PHILADELPHIA — Brian Freifelder, who sells clothing, shoes, and groceries on Amazon.com out of a small warehouse in Bensalem, Pa., is caught in what his tax lawyer called “an interstate commerce speed trap.”
The 36-year-old Bucks County resident recently received a jaw-dropping notice from California that he could owe as much as $1.6 million for sales tax that he didn’t collect from consumers who bought his goods through Amazon.
That’s just for the first six months of this year.
“It’s absurd. I haven’t sold enough inventory over time to warrant a tax bill like that. You could take every sale I’ve ever done. You could take the biggest sellers on Amazon, and I don’t think they would have a bill like that. They’re trying to scare people,” Freifelder said last week.
Freifelder, who started as a merchant buying and selling CDs on eBay when he was 16, is among what is believed to be hundreds of thousands of third-party merchants on Amazon who were informed by the California Department of Tax and Fee Administration that they should have been collecting taxes on sales to California residents as far back as 2012.
California’s aggressive tax-collection move against Freifelder and other third-party merchants on Amazon is an example of government trying to catch up to new forms of commerce that on the surface at least appear to evade obligations under old laws, whether it’s Amazon declaring it’s not a retailer for third-party merchants, Uber saying it’s not an employer, or Facebook denying it’s a publisher.
When Amazon opened its first warehouse in California in 2013, it escaped the obligation to collect the taxes on sales by third-party merchants on the company’s site, apparently by convincing state officials that it was not the retailer obligated to collect sales tax in those cases — a distinction that has since been undermined by court decisions in South Carolina, Pennsylvania, and elsewhere.
The state says that as soon as Freifelder’s goods showed up at an Amazon warehouse in California, he had the same obligation to collect sales tax as any retailer with a store there — even if he had no idea where Amazon was storing his goods.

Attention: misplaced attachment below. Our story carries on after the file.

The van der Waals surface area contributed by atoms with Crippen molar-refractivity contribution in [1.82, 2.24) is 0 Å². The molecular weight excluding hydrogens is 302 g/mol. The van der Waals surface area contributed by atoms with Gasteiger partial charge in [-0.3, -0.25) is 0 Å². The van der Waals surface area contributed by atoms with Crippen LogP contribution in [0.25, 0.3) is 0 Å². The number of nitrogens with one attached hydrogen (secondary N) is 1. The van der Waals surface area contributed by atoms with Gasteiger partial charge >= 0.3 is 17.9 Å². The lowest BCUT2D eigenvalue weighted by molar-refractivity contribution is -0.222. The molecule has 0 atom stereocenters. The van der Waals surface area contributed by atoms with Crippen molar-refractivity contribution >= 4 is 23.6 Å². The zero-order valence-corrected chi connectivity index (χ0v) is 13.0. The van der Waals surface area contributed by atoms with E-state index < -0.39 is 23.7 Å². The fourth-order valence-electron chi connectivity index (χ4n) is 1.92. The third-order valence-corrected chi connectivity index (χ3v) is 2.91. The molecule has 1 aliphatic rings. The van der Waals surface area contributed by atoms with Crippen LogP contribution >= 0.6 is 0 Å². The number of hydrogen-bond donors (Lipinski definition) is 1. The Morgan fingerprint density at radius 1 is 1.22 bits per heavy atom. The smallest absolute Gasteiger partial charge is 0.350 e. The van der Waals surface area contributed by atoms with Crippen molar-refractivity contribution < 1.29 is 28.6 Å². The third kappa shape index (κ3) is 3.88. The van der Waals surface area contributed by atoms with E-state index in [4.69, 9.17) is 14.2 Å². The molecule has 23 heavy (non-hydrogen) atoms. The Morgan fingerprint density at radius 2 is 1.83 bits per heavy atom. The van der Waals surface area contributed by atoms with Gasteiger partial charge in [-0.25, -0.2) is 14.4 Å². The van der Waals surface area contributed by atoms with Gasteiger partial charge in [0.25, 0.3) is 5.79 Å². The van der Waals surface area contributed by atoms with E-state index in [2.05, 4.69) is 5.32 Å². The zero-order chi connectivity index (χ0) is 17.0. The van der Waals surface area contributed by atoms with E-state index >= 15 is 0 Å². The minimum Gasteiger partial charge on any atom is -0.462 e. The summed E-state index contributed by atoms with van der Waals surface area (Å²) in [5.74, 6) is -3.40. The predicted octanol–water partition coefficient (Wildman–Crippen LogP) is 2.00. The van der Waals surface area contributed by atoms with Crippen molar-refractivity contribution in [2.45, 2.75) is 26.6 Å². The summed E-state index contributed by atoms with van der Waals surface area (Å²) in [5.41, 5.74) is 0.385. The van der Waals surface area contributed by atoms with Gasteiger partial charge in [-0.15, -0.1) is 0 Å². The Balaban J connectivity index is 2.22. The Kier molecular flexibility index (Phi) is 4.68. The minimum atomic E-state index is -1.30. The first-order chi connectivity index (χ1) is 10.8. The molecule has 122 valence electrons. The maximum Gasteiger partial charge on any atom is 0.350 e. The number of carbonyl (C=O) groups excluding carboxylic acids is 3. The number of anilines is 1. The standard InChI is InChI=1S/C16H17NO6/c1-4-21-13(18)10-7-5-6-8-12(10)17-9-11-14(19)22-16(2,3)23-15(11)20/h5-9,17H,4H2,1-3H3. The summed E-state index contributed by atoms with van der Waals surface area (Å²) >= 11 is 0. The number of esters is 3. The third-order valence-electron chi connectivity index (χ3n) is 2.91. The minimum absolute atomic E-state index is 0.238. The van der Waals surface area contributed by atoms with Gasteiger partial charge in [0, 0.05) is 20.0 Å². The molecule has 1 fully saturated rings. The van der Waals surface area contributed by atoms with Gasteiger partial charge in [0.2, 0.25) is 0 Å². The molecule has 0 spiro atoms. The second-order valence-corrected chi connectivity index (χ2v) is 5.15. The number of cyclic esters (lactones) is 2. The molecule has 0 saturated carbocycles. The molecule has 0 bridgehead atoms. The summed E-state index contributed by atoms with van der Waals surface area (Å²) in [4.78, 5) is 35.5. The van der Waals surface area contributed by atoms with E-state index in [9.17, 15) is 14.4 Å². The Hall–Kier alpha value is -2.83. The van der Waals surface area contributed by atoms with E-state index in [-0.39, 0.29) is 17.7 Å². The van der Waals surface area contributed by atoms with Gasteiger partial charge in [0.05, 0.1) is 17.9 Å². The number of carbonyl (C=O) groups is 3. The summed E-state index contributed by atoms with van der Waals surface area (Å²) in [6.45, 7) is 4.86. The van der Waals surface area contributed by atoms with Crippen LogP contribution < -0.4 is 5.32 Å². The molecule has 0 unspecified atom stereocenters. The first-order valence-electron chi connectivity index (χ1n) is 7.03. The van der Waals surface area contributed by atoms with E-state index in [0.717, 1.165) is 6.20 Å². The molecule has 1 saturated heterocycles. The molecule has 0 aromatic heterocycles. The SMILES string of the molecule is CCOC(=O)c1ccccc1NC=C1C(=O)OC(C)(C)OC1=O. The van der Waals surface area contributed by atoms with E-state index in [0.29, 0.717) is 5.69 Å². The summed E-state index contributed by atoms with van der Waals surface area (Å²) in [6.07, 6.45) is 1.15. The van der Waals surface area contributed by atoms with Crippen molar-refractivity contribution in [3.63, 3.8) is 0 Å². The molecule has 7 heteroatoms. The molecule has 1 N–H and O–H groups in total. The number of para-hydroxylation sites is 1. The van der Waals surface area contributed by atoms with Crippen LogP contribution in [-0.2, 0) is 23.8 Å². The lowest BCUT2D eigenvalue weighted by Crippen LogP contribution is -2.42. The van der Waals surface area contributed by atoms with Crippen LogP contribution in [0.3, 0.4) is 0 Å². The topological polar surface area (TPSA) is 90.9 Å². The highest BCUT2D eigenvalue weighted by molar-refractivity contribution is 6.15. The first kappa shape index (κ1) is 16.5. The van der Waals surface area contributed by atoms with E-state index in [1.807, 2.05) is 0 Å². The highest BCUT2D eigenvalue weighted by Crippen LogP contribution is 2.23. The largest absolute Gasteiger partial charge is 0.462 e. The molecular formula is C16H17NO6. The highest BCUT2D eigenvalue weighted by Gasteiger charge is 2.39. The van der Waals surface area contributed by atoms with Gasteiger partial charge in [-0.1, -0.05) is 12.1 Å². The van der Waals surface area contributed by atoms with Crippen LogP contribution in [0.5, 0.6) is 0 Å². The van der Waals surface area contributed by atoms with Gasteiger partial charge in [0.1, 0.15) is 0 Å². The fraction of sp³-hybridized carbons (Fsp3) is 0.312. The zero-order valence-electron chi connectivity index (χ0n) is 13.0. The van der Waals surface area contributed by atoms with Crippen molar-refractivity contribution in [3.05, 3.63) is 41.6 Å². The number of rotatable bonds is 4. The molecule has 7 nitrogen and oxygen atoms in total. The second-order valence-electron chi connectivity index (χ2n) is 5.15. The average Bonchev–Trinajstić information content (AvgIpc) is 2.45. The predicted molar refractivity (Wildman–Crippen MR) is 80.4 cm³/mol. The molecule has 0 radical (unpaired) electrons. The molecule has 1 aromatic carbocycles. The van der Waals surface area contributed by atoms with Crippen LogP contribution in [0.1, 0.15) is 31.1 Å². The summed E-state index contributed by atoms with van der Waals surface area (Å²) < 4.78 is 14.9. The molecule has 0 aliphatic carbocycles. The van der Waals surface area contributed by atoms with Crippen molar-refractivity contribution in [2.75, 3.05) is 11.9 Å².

Jared Walczak, director of state tax policy at the Tax Foundation in Washington, said the pursuit of Amazon’s third-party merchants for back sales taxes is extreme and violates protections under the U.S. Constitution, even though states a have significant leeway in how they impose taxes.
“Retroactivity is always bad policy, but in this case, it raises serious constitutional due process concerns, because due process requires that you have notice and can anticipate a policy. Here the retailers lacked notice to collect. No one believed they were supposed to be collecting this tax for all of these years,” Walczak said.
California tax officials said Monday that they could not comment on specific tax liabilities.
The question of whether third-party merchants or Amazon should collect sales taxes has since been resolved by the passage in California and many other states of laws that require “marketplace facilitators” to collect sales taxes. In California, that law took effect Oct 1. In New Jersey and Pennsylvania, such laws took effect last year.
A 2018 U.S. Supreme Court decision did away with the decades-old standard that states could force retailers to collect sales tax only if they had a physical presence in the state, making marketplace facilitator laws possible.